MountainTrue FAQ: Live Staking

We love live staking here at MountainTrue, as it’s one of the easiest and most effective ways to support native biodiversity and stream bank restoration! This blog hopes to answer many of the frequently asked questions we get about live staking. Most of this information is general, but some is specific to the Watauga Basin and Riverkeeper Program. 

Q: What’s live staking?

Live staking is a method of stream bank repair using native tree cuttings to revegetate the riparian buffer. The riparian buffer consists of trees, shrubs, and grasses alongside stream banks — it plays a crucial role in protecting stream health. The resiliency of riparian buffers is frequently impacted by land use. Activities like mowing to the edge of a stream, cutting down trees to see the water, or new development can negatively impact water quality. By live staking, we can positively and directly impact the overall health of our waterways! 

Q: Where do you get the stakes from?

We get our live stakes from Foggy Mountain Nursery in Lansing, NC — their team harvests the stakes from native tree species, cutting stakes two to three feet long and one-half to two inches thick. While it’s possible to cut the stakes ourselves, we choose to support a fantastic local business and ensure that we’re planting the correct species. We’ve also harvested stakes from our previous live staking sites, where planted stakes have become well established. 

Q: How do you choose where you’ll be planting?

We prioritize local public parks and river accesses because they’re easy to access and directly benefit the public. We’ve frequented Valle Crucis Community Park in Banner Elk, Cove Creek, and other public riverside locations around Watauga County. We also partnered with the City of Hendersonville to host two live staking workdays in Henderson County this February! 

Q: What species do you plant?

We only plant tree species native to our region — primarily silky willow, silky dogwood, elderberry, and ninebark stakes. We’ve also planted other species, like buttonbush, black willow, and red stem dogwood. Recommended for stream bank repair by the NC State Cooperative Extension, these native tree species prefer moist soil and thrive in riparian habitats. These species support native wildlife, especially local pollinators. They can also establish extensive root systems to successfully hold soil in place along riparian buffers, ultimately preventing erosion. 

Q: Why do you plant during the winter?

Live stakes are living cuttings of dormant trees that can propagate or sprout a new plant from the cutting of the parent plant. During winter, trees enter a state of dormancy to conserve their energy and weather the colder temperatures. Our live staking season lasts from November to March. We plant hearty hardwood stakes that use their energy to establish roots, waiting until spring to grow their branches and leaves. These resilient roots serve as a stream bank’s first line of defense against erosion, especially during high-flow events. Planting live stakes while tree species are in their natural pattern of energy conservation allows for a higher likelihood of survival along riparian buffers. 

Q: How successful are the stakes?

Live stakes have a survival rate of 30-80%. However, survival varies from species to species and depends on environmental conditions. For example, we’d likely have very low survivability if a drought occurred after planting. But, if we plant under ideal conditions using correct planting techniques and have favorable weather post-planting, our stakes can do remarkably well! We can also remove invasive plant species and water the freshly planted live stakes to give them a better chance of success.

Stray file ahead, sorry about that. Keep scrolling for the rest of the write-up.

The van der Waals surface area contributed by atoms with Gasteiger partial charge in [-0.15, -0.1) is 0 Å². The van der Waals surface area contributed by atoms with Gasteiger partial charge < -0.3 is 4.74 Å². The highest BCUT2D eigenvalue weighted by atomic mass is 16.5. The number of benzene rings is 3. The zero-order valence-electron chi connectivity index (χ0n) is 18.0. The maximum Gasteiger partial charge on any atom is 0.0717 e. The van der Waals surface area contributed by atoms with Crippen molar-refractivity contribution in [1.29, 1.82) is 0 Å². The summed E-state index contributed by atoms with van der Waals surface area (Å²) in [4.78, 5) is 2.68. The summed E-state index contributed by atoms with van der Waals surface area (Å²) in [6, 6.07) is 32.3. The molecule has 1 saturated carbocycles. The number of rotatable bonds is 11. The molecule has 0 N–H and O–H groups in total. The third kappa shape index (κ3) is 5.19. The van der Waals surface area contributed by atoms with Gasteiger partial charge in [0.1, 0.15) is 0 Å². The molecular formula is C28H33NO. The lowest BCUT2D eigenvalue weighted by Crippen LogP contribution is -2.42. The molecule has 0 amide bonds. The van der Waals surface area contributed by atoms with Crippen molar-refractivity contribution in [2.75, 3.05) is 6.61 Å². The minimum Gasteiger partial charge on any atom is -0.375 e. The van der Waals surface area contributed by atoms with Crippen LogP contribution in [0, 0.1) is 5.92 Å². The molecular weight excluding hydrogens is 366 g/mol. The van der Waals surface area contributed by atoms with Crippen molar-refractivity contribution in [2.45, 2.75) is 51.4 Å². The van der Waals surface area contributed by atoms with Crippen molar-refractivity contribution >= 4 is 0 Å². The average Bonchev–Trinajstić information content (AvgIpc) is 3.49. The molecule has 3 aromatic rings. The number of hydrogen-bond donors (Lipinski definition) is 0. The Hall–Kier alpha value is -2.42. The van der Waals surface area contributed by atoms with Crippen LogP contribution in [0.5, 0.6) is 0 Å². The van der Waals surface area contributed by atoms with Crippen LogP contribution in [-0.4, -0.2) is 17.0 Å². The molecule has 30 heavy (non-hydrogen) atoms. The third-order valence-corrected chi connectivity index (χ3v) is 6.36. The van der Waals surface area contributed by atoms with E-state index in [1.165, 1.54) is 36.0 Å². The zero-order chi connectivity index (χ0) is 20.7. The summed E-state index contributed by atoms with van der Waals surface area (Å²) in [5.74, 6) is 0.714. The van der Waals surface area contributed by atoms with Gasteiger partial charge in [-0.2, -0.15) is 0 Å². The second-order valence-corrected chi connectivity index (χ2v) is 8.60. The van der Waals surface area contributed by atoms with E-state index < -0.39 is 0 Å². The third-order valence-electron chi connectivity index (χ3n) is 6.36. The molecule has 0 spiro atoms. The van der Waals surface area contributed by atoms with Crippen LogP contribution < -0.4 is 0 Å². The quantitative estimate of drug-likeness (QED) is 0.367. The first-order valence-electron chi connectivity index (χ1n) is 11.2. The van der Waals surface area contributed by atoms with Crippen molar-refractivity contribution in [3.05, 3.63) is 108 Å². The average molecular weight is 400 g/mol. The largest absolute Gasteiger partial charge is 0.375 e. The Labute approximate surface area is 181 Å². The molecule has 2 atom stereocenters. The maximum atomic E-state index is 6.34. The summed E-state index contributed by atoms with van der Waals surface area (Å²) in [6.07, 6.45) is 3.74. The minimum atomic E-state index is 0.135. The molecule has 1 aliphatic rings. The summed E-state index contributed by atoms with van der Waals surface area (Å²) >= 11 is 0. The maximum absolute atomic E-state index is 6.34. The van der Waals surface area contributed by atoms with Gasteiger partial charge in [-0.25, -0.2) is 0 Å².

Stakes are most successful when planted along naturally sloped stream banks. They can still be planted on extremely incised banks, though they’re more likely to be less impactful in those locations. In our experience, silky willow and silky dogwood stakes tend to fare better than other native tree species we plant. 

Q: How long does it take for the stakes to grow?

Roots, leaves, and branches can be well established after one growing season. From there, they continue to grow in length from the tips of their roots and branches year after year. 

Q: How do live stakes benefit our waterways?

Live stakes grow root systems that hold soil in place and prevent erosion in local waterways. Sediment pollution remains a significant threat to the Watauga River Basin. This type of pollution clogs aquatic habitats and transports toxic substances through local waterways, increasing water temperatures and negatively impacting native biodiversity.

Once planted, small live stakes will grow into larger trees that stabilize and support riparian buffer health. Healthy riparian buffers benefit stream health in a multitude of ways — they also absorb nutrients, create wildlife habitat, and reduce the intensity of flooding from rain events. Unvegetated streams are often incised and can lose several feet of bank in a single rain event — this can be detrimental to nearby homes and other structures. 

Q: What’s a typical day of planting?

We prep the stakes by cutting the live ends at a 45-degree angle. The NC State Cooperative Extension states that such cutting is enough to catalyze root growth at the nodes. The folks at Foggy Mountain Nursery kindly mark the planting ends of our stakes, so we know which ends to cut (pictured right). Once prepped and ready, we take the stakes in buckets down to the stream. We plant along the bank from the water’s edge to the bank’s top — not in the actual stream bed. Stakes are planted at an angle and submerged into the soil about two-thirds of the way. From there, the rest of the work is up to the stakes!

Want to learn more about live staking? Check out our Events page to sign up for one of our upcoming volunteer workdays, or contact our resident live staking experts listed below: